Comments on Alice Crary’s The Horrific History of Comparisons between Cognitive Disability and Animality (and How to Move Past It) and Peter Singer’s Response to Crary

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Notes

  1. 1.

    In the paper (Kittay 2010) for the collection of essays (Kittay and Carlson 2010) I discuss the destructive nature of the question.

  2. 2.

    This is similar to an argument I make in (Kittay 2017).

References

  1. Kittay, Eva Feder. 2010. A Philosopher and Mother of a Cognitively Disabled Person Sends Notes From the Battlefield, Cognitive Disability and Its Challenge to Moral Philosophy. Oxford: Blackwell.

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  2. Kittay, Eva Feder. 2017. The Moral Significance of Being Human. Proceedings and Addresses of the APA 91: 22-42.

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  3. Kittay, Eva Feder, and Licia Carlson, eds. 2010. Cognitive Disability and Its Challenge to Moral Philosophy. Oxford: Blackwell.

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  4. McMahan, Jeff. 2003. The Ethics of Killing: Problems at the Margins of Life. Oxford; New York: Oxford University Press.

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  5. McMahan, Jeff. 2009a. “Cognitive Disability and Cognitive Enhancement.” Metaphilosophy 40 (3-4): 582-605.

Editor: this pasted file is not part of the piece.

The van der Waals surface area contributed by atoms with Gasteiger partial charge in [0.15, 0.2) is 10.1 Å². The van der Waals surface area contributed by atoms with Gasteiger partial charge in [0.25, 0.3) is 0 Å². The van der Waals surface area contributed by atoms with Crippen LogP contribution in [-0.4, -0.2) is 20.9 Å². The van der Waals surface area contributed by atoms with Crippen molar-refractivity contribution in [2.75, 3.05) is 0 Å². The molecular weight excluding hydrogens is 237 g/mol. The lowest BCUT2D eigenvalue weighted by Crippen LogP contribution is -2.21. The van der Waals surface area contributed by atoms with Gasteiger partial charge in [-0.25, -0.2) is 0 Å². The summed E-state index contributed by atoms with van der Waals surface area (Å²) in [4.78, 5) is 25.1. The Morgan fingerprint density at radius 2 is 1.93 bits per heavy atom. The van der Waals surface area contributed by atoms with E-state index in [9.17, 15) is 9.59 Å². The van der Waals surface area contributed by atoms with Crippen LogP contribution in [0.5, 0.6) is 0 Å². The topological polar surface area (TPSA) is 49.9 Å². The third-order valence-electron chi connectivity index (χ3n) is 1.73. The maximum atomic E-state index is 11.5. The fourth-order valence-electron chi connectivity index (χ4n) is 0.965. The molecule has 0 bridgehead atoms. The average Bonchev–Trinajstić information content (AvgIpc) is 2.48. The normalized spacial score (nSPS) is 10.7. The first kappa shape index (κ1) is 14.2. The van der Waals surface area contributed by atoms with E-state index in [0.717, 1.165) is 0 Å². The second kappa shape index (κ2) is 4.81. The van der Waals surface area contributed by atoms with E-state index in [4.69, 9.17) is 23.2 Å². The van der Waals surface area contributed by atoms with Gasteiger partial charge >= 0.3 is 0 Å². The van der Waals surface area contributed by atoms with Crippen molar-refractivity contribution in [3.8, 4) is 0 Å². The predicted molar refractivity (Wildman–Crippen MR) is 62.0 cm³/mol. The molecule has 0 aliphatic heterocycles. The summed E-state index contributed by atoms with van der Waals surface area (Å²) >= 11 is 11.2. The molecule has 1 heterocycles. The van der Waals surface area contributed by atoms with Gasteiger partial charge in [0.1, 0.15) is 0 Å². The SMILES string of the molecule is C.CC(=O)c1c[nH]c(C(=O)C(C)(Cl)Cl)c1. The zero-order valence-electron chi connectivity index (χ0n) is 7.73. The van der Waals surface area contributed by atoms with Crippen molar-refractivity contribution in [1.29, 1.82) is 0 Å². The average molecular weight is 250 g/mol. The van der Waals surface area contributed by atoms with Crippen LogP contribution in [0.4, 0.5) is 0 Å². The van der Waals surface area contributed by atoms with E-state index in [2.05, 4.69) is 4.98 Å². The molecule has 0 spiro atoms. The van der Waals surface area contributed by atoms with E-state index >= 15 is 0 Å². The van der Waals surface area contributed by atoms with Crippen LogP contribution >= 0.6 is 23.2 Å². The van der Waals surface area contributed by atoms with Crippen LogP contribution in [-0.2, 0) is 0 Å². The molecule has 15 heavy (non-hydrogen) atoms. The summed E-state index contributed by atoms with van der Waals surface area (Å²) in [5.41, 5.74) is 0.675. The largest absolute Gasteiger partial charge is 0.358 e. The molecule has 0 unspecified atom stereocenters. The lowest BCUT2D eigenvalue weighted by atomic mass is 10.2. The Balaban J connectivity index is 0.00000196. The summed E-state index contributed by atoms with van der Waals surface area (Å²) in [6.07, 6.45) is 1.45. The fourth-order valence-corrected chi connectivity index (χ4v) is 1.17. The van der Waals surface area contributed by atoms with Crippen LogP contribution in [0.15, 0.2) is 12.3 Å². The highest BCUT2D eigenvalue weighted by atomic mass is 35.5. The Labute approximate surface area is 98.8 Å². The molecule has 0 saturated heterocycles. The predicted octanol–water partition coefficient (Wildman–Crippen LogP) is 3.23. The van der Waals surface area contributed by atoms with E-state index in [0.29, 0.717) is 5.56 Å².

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  6. McMahan, Jeff. 2009b. Radical Cognitive Limitation. In Disability and Disadvantage, edited by Kimberley Brownlee and Adam Cureton. Oxford: Clarendon Press.

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  7. Waldron, Jeremy. 2017. One another’s equals: the basis of human equality. Cambridge, Massachusetts: The Belknap Press of Harvard University Press.

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Correspondence to Eva Feder Kittay.

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Kittay, E.F. Comments on Alice Crary’s The Horrific History of Comparisons between Cognitive Disability and Animality (and How to Move Past It) and Peter Singer’s Response to Crary. ZEMO 2, 127–133 (2019). https://doi.org/10.1007/s42048-018-0022-z

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